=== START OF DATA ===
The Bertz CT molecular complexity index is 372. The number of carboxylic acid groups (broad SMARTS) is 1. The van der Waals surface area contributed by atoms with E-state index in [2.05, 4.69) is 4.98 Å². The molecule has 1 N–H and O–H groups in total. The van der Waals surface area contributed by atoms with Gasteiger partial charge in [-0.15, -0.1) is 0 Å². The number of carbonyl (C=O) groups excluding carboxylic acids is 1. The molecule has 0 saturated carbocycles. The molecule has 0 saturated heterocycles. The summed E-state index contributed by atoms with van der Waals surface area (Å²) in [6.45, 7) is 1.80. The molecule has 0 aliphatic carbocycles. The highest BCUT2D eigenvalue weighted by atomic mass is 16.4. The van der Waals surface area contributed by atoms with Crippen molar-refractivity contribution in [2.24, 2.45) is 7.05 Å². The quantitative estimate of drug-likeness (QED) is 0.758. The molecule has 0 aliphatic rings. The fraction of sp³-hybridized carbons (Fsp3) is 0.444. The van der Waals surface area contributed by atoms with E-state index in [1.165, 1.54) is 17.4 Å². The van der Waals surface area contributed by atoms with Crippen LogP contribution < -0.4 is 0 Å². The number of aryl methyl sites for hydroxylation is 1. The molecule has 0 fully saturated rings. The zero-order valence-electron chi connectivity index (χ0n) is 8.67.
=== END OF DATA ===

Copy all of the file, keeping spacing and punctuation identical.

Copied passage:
The Bertz CT molecular complexity index is 372. The number of carboxylic acid groups (broad SMARTS) is 1. The van der Waals surface area contributed by atoms with E-state index in [2.05, 4.69) is 4.98 Å². The molecule has 1 N–H and O–H groups in total. The van der Waals surface area contributed by atoms with Gasteiger partial charge in [-0.15, -0.1) is 0 Å². The number of carbonyl (C=O) groups excluding carboxylic acids is 1. The molecule has 0 saturated carbocycles. The molecule has 0 saturated heterocycles. The summed E-state index contributed by atoms with van der Waals surface area (Å²) in [6.45, 7) is 1.80. The molecule has 0 aliphatic carbocycles. The highest BCUT2D eigenvalue weighted by atomic mass is 16.4. The van der Waals surface area contributed by atoms with Crippen molar-refractivity contribution in [2.24, 2.45) is 7.05 Å². The quantitative estimate of drug-likeness (QED) is 0.758. The molecule has 0 aliphatic rings. The fraction of sp³-hybridized carbons (Fsp3) is 0.444. The van der Waals surface area contributed by atoms with E-state index in [1.165, 1.54) is 17.4 Å². The van der Waals surface area contributed by atoms with Crippen LogP contribution < -0.4 is 0 Å². The number of aryl methyl sites for hydroxylation is 1. The molecule has 0 fully saturated rings. The zero-order valence-electron chi connectivity index (χ0n) is 8.67.